All Cray knows is that what's expected of him doesn't feel right. The pressure to make a decision—from his family, his friends—is huge. Until he meets Rayne, a girl who is taking a gap year, and who helps him find his first real job, at a home of four adults with developmental disabilities. What he learns about himself and others will turn out to be more than any university could teach him—and twice as difficult.

Giveaway Rules:
Fill out the form
U.S. and Canada residents only
Enter by May 1st at midnight

Good Luck!

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Sunday, April 2, 2017

Poem in my Post: Utopia by Wislawa Szymborska

Poem in my Post: Utopia by Wislawa Szymborska

Happy National Poetry Month.  Every year in April on Sundays, I put a poem in my post.  This year I also plan to write 30 poems in 30 days. Did you know I am a poet?  I read a poem every morning to start my day and one at night before I fall asleep.  The poems invade my dreams, brighten my day and the result is wonderful.  I challenge you to try it.  Read 2 poems a day and write one everyday during the month of April.

Today, I am highlighting a Polish poet. I'm also Polish and when I read some of Szymborska's poetry, I was wow'ed and couldn't stop thinking about some of them.  Wislawa Szymborska won the Nobel Prize in 1996.  She died in 2012 at age 88 and Map is a collection of her last poems.   So today, I bring you Utopia.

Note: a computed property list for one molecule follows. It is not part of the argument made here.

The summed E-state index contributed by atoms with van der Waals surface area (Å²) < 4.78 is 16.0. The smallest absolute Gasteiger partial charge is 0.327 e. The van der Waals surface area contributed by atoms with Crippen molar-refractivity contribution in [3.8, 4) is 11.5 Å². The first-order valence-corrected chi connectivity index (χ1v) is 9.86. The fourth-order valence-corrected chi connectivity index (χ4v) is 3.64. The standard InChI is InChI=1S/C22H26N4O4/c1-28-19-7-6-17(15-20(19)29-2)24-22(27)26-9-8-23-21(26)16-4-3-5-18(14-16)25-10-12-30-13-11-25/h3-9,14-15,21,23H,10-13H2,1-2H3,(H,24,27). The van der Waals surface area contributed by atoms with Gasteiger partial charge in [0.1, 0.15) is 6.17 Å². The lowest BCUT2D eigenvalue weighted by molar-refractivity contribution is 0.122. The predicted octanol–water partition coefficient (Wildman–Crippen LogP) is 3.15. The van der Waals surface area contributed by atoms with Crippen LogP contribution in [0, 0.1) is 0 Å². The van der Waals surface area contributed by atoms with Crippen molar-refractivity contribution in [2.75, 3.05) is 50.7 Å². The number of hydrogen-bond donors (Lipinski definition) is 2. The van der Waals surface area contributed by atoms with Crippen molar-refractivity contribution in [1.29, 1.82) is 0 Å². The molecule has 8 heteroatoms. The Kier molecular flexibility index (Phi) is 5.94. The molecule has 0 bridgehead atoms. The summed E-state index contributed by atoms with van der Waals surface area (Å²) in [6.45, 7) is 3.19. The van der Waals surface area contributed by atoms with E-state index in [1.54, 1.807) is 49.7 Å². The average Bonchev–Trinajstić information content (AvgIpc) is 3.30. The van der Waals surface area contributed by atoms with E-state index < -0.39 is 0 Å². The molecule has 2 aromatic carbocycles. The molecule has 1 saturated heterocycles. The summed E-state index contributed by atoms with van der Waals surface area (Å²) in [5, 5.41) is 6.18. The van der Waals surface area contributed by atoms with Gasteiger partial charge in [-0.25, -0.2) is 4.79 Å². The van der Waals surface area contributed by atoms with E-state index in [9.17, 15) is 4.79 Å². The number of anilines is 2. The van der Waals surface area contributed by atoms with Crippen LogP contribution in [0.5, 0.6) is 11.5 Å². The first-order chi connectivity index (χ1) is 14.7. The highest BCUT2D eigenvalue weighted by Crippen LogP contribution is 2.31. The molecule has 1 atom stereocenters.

Utopia

Island where all becomes clear.

Solid ground beneath your feet.

The only roads are those that offer access.

Bushes bend beneath the weight of proofs.

The Tree of Valid Supposition grows here
with branches disentangled since time immemorial.

The Tree of Understanding, dazzlingly straight and simple,
sprouts by the spring called Now I Get It.

The thicker the woods, the vaster the vista:
the Valley of Obviously.

If any doubts arise, the wind dispels them instantly.

Echoes stir unsummoned
and eagerly explain all the secrets of the worlds.

On the right a cave where Meaning lies.

On the left the Lake of Deep Conviction.
Truth breaks from the bottom and bobs to the surface.

Unshakable Confidence towers over the valley.
Its peak offers an excellent view of the Essence of Things.

For all its charms, the island is uninhabited,
and the faint footprints scattered on its beaches
turn without exception to the sea.

As if all you can do here is leave
and plunge, never to return, into the depths.

Into unfathomable life.

 By Wislawa Szymborska
From "A large number", 1976
Translated by S. Baranczak & C. Cavanagh
Copyright © Wislawa Szymborska, S. Baranczak & C. Cavanagh

In case you want to read more amazing poetry, below is a link to 5 of Syzborska's poems from the Nobel library.  These poems will really give you cause to pause and think.

http://www.nobelprize.org/nobel_prizes/literature/laureates/1996/szymborska-poetry.html